The man in the eye of the storm has written a book entitled, “In the Eye of the Storm.” The Rev. Gene Robinson, Episcopal Church Bishop of the Diocese of New Hampshire, was in
Bishop Robinson is a bespectacled, diminutive, soft-spoken but articulate, and gentle man, just the type of devout person you’d expect a bishop to be. His discourse is laced with constant references to God and love and a puckish sense of humor.
It’s hard to imagine that this person is, indeed, at the proverbial center of the storm, the man that has convulsed the entire global Anglican Communion, and led to an ugly rift within the Episcopal Church,
Bishop Gene Robinson is, you see, gay. That is, he is openly gay. As he was introduced prior to making remarks Monday, he is “far from being the first or only gay bishop,” only the first to publicly affirm his sexual orientation.
Since he was elevated to standing as a bishop in 2003, there have been dozens of so-called “breakaway” congregations in the U.S. Episcopal Church led by conservatives and homophobic reactionaries. Most of these defectors have aligned under a new umbrella association led by the bigoted right-wing Bishop Peter Akinola of
The mild-mannered Robinson said that he’s heard his detractors say they wished he wasn’t such a nice guy. “It would be a lot easier for us if he wasn’t,” they’ve said.
Tongue in cheek, he said he first knew he was gay when, as a youth, he discerned that a painting of a blond, blue-eyed Jesus knocking on a heart-shaped door printed on the back of fans handed out during open-air summertime religious revivals was “tacky.”
But then he went on to affirm the truth behind that “tacky” painting, noting that Jesus does knock at the heart, and that there is only one door knob, which is on the inside. “You have to open that door. He won’t open it for you,” he said.
He talked about his prison ministry, and what it was like to spend Christmas Eve with hardened women convicts. “It’s a terrible night to be in a prison,” he said. “But it’s where the church should be, because these people know they’re in need of God.”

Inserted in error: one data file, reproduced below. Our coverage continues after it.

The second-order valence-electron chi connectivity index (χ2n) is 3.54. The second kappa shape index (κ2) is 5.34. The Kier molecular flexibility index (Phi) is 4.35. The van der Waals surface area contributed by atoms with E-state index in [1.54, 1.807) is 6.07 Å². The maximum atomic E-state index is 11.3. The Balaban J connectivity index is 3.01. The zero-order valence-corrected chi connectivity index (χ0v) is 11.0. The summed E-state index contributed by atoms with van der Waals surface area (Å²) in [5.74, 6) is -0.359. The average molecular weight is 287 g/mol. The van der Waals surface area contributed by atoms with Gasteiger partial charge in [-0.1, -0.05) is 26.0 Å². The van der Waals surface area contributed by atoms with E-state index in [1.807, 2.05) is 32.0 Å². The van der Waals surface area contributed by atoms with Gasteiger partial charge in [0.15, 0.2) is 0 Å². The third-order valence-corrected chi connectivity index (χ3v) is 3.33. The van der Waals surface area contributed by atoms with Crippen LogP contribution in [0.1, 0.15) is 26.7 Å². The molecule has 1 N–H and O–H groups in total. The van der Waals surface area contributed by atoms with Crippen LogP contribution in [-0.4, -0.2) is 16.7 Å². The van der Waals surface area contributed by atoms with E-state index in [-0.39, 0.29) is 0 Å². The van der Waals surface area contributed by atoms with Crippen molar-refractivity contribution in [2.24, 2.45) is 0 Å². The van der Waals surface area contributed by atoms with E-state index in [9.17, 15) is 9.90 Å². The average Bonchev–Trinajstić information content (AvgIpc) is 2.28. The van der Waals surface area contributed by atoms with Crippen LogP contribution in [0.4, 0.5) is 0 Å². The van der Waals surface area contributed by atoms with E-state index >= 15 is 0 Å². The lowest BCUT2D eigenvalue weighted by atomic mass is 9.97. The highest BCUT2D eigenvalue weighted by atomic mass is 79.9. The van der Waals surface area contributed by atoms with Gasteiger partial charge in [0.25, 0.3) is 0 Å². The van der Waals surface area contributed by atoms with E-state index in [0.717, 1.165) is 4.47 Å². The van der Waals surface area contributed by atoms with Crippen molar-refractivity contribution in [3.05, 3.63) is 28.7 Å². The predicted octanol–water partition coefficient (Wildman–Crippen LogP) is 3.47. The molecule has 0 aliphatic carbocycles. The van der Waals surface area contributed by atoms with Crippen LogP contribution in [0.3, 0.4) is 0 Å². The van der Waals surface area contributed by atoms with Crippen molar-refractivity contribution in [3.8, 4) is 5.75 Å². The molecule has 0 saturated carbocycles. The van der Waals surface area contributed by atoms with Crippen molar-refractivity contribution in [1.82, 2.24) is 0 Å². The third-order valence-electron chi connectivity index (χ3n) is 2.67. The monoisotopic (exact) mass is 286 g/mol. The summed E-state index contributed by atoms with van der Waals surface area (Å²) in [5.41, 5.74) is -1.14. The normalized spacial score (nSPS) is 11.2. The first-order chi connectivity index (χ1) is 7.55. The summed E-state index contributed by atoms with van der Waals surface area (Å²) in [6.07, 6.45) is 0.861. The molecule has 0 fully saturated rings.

He also told of his travels around the
“Everyone around the world is paying attention to us,” he said. “We are animated by hope, which is better than optimism, because it affirms what the outcome will be in the long haul. We have to toughen up as a community and not let setbacks discourage us.”
Citing the positive reception he got from speaking to the Black Justice Coalition days before, and Bishop Tutu’s foreword to his book, he said that as “a child of the civil rights movement of the 60s,” he knows the key to progress is to “connect the dots.”
By that he meant to imbue with the same hope all the “discounted, despised and marginalized” people of the world. He cited one prisoner, a straight person who’d committed a heinous crime, who chose to worship with a lesbian group. “This is the only community that could love me despite what I’ve done,” she said.
That involves a resolve not to walk away from our enemies, he said. “Don’t just go home. The truth will prevail if you just hang around long enough.” There are parts of the world, he said, where they’ve never sat with unashamedly gay people.
“They want to leave the table, and we can’t make them stay. But we have to have the courage to stay at the table of our enemies. God won’t end his work until everyone’s in.”
He cited the transformative effect of Bishop Tutu’s foreword, where Tutu wrote, “May I wholly inadequately apologize to my sisters and brothers who are gay, lesbian, bisexual, or transgendered for the cruelty and injustice that you have suffered and continue to suffer at the hands of us, your fellow Anglicans; I am sorry. Forgive us for all the pain we have caused you and which we continue to inflict on you.”